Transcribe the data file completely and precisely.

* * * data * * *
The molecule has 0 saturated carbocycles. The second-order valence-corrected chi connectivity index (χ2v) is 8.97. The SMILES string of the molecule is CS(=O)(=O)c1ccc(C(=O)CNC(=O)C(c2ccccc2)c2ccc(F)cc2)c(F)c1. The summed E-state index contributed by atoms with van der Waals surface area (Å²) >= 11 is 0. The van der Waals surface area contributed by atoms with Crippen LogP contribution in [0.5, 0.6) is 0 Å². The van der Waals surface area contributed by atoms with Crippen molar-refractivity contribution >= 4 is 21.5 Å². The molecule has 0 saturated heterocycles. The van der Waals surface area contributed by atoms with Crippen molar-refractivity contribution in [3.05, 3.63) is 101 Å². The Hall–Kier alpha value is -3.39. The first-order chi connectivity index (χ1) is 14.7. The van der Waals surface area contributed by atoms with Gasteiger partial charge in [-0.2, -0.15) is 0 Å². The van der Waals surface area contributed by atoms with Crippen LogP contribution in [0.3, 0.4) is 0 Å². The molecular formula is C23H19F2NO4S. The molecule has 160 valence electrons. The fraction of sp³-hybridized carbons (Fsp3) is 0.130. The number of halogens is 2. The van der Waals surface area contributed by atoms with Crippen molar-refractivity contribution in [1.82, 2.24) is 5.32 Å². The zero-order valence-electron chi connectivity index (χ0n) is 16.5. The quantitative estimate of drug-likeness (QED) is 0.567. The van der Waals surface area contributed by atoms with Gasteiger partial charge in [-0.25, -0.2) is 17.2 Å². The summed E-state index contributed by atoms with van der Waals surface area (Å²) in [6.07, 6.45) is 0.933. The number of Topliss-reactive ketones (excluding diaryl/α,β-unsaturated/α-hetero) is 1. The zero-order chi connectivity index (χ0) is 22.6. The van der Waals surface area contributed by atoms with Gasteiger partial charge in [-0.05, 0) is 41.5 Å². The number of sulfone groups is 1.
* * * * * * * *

The molecule has 0 saturated carbocycles. The second-order valence-corrected chi connectivity index (χ2v) is 8.97. The SMILES string of the molecule is CS(=O)(=O)c1ccc(C(=O)CNC(=O)C(c2ccccc2)c2ccc(F)cc2)c(F)c1. The summed E-state index contributed by atoms with van der Waals surface area (Å²) >= 11 is 0. The van der Waals surface area contributed by atoms with Crippen LogP contribution in [0.5, 0.6) is 0 Å². The van der Waals surface area contributed by atoms with Crippen molar-refractivity contribution >= 4 is 21.5 Å². The molecule has 0 saturated heterocycles. The van der Waals surface area contributed by atoms with Crippen molar-refractivity contribution in [3.05, 3.63) is 101 Å². The Hall–Kier alpha value is -3.39. The first-order chi connectivity index (χ1) is 14.7. The van der Waals surface area contributed by atoms with Gasteiger partial charge in [-0.2, -0.15) is 0 Å². The van der Waals surface area contributed by atoms with Crippen LogP contribution in [0.3, 0.4) is 0 Å². The molecular formula is C23H19F2NO4S. The molecule has 160 valence electrons. The fraction of sp³-hybridized carbons (Fsp3) is 0.130. The number of halogens is 2. The van der Waals surface area contributed by atoms with Crippen molar-refractivity contribution in [1.82, 2.24) is 5.32 Å². The zero-order valence-electron chi connectivity index (χ0n) is 16.5. The quantitative estimate of drug-likeness (QED) is 0.567. The van der Waals surface area contributed by atoms with Gasteiger partial charge in [-0.25, -0.2) is 17.2 Å². The summed E-state index contributed by atoms with van der Waals surface area (Å²) in [6.07, 6.45) is 0.933. The number of Topliss-reactive ketones (excluding diaryl/α,β-unsaturated/α-hetero) is 1. The zero-order chi connectivity index (χ0) is 22.6. The van der Waals surface area contributed by atoms with Gasteiger partial charge in [-0.05, 0) is 41.5 Å². The number of sulfone groups is 1.